Looking Ahead: In the current political environment, can Martín Vizcarra lead La República de Perú to success?
After such a turbulent year in Peruvian politics, President Martín Vizcarra must assert his policy goals and demonstrate a high moral capacity so that he can bolster the democratic institutions of the Peruvian presidential office. Vizcarra does not fit the archetype of former presidents; he is an engineer and former governor from the Moquegua region, and never aspired to hold this office. While serving as Ambassador to Canada, Vizcarra even went as far as to say that “his [former] role as first vice president was ‘more about protocol than about executive action.’” [xiii] In addition to his maverick outlook on elitist politics, Vizcarra is currently serving as president without any party affiliation. This peculiarity has three possible outcomes: either Vizcarra’s reluctance to affiliate himself with a party will overcome the looming Popular Force and Keiko; the Popular Force will bully Vizcarra into submitting to the will of their party and policies; or, more likely, Vizcarra will merely encounter roadblock after roadblock in Congress, such as in the case of PPK.
Kenji’s suspension from Congress makes him unlikely to be meddlesome in the new presidency; however, that will be subject to change in the future. According to Peruvian analyst Fernando Tuesta, “The drive to ban Fujimori from politics was in fact aimed at keeping him out of that presidential race.” [xiv] It is possible that Kenji’s resignation from the Popular Force in March was caused by his intention to run against Keiko in the upcoming 2021 presidential election. Taking into account Kenji’s history of political tricks, he could try to finagle the 2021 presidency, either directly or indirectly, through Vizcarra.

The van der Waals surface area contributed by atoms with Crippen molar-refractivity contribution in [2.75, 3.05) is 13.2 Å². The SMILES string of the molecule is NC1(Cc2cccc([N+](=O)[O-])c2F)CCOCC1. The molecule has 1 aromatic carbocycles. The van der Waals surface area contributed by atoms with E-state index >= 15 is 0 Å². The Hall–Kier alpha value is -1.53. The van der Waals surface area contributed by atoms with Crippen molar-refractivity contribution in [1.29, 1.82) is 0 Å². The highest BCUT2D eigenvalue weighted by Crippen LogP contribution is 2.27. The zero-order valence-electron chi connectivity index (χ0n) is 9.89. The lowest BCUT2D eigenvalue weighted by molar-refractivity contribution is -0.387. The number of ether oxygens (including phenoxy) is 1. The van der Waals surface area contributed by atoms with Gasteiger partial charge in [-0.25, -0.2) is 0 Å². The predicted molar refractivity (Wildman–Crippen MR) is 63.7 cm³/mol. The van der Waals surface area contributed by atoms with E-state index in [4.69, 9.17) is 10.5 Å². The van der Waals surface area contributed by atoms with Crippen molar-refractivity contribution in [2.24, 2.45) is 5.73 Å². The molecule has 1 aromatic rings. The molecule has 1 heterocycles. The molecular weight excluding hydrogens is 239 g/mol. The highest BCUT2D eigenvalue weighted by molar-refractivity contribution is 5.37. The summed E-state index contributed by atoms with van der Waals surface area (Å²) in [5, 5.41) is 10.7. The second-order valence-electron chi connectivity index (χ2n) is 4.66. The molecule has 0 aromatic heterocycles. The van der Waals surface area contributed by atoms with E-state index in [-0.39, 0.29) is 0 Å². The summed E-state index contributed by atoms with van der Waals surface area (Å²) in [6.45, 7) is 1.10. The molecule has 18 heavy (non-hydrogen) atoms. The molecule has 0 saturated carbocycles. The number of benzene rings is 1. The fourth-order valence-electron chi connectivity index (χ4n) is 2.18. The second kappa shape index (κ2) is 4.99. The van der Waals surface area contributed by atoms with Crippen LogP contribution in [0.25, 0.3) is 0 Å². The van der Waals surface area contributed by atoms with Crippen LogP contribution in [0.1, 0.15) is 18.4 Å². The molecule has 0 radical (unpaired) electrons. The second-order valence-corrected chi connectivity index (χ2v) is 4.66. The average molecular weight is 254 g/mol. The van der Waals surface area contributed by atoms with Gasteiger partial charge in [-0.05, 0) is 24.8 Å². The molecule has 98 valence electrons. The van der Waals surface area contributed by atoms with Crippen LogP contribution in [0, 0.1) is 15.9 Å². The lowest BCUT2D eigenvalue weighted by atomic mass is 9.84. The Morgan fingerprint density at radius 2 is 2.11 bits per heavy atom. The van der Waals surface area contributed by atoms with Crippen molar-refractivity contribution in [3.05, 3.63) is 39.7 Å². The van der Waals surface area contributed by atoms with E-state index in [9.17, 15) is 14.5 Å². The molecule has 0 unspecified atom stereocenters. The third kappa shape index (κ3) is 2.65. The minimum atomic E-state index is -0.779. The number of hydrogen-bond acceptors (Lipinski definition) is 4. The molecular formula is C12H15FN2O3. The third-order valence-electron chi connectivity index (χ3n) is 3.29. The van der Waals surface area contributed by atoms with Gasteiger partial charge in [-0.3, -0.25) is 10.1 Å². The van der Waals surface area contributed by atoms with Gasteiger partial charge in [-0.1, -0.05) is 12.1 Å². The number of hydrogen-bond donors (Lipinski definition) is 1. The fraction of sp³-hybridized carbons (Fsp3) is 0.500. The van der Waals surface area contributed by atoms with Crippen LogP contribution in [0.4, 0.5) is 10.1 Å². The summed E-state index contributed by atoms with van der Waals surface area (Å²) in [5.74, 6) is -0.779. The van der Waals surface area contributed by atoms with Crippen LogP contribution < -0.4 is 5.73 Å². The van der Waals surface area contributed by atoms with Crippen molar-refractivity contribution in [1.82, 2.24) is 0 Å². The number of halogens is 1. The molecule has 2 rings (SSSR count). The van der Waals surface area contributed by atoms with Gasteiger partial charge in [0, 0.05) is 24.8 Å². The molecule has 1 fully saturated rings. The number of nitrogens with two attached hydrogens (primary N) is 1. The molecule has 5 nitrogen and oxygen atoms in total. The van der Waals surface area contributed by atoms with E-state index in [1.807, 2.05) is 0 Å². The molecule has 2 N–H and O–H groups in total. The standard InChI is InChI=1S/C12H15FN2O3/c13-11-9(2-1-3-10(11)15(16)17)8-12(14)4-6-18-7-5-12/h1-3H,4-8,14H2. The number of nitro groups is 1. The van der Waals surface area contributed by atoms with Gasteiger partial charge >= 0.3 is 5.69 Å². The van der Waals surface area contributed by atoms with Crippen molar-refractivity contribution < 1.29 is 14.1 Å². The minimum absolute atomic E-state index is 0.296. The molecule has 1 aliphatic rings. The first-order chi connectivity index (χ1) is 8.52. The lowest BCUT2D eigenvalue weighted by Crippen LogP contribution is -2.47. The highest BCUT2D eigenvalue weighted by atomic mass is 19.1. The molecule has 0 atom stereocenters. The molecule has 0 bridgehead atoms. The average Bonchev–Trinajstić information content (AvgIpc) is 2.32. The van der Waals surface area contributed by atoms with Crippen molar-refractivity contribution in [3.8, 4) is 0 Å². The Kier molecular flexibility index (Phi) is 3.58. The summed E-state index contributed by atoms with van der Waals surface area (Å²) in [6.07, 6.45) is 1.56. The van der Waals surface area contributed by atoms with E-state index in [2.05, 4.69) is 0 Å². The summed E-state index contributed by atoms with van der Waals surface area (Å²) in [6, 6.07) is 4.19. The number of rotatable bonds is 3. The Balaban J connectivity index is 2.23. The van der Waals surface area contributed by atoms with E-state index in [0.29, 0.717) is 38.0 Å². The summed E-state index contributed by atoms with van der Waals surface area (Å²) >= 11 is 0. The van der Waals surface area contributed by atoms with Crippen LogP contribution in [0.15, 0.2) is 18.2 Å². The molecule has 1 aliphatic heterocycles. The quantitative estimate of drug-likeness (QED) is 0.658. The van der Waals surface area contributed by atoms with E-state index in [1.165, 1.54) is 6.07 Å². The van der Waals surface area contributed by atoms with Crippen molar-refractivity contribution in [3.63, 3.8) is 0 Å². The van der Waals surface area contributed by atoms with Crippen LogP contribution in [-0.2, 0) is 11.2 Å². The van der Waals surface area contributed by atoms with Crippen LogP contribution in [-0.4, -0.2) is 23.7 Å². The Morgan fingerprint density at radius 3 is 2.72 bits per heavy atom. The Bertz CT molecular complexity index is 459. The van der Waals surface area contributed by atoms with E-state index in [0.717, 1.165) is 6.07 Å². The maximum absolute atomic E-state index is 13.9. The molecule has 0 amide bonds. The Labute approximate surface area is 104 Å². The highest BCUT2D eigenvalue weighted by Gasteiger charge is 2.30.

Vizcarra presents an opportunity for the Peruvian government to atone for the sins of some of its former members, and potentially promote a more capable, honest, and transparent government. Vizcarra’s presidency is perhaps the final chance for Keiko to save face for having obstructed government, engaging in reportedly illegal activities, and simply having family connections to suspect characters. Fujimori involvement in politics was make or break for Kuczynski being that Keiko controlled the dominant political party and Kenji was playing political games. Likewise, for Vizcarra, the Fujimoris are likely to influence the direction of Vizcarra’s presidency. If Keiko can put her petty politics aside and stand behind Vizcarra to promote effective government, then his presidency is all the more likely to succeed. It seems likely, however, that the ouster of her opposition — i.e., Kuczynski and Kenji —, and the subsequent consolidation of her party’s power in the legislature was for a specific political end. That is to say, this end consists of Keiko increasing her odds of winning the 2021 presidency and shielding herself from any future efforts from the Peruvian Congress to impeach her on account of corruption. Keiko is running a house of cards, and if she continues, then not only will she fall but also the democratic institutions of the Peruvian government. The future of more honest democratic governance in Peru, unfortunately, rests a great deal on the relationship and actions of Keiko, Vizcarra, and potentially Kenji.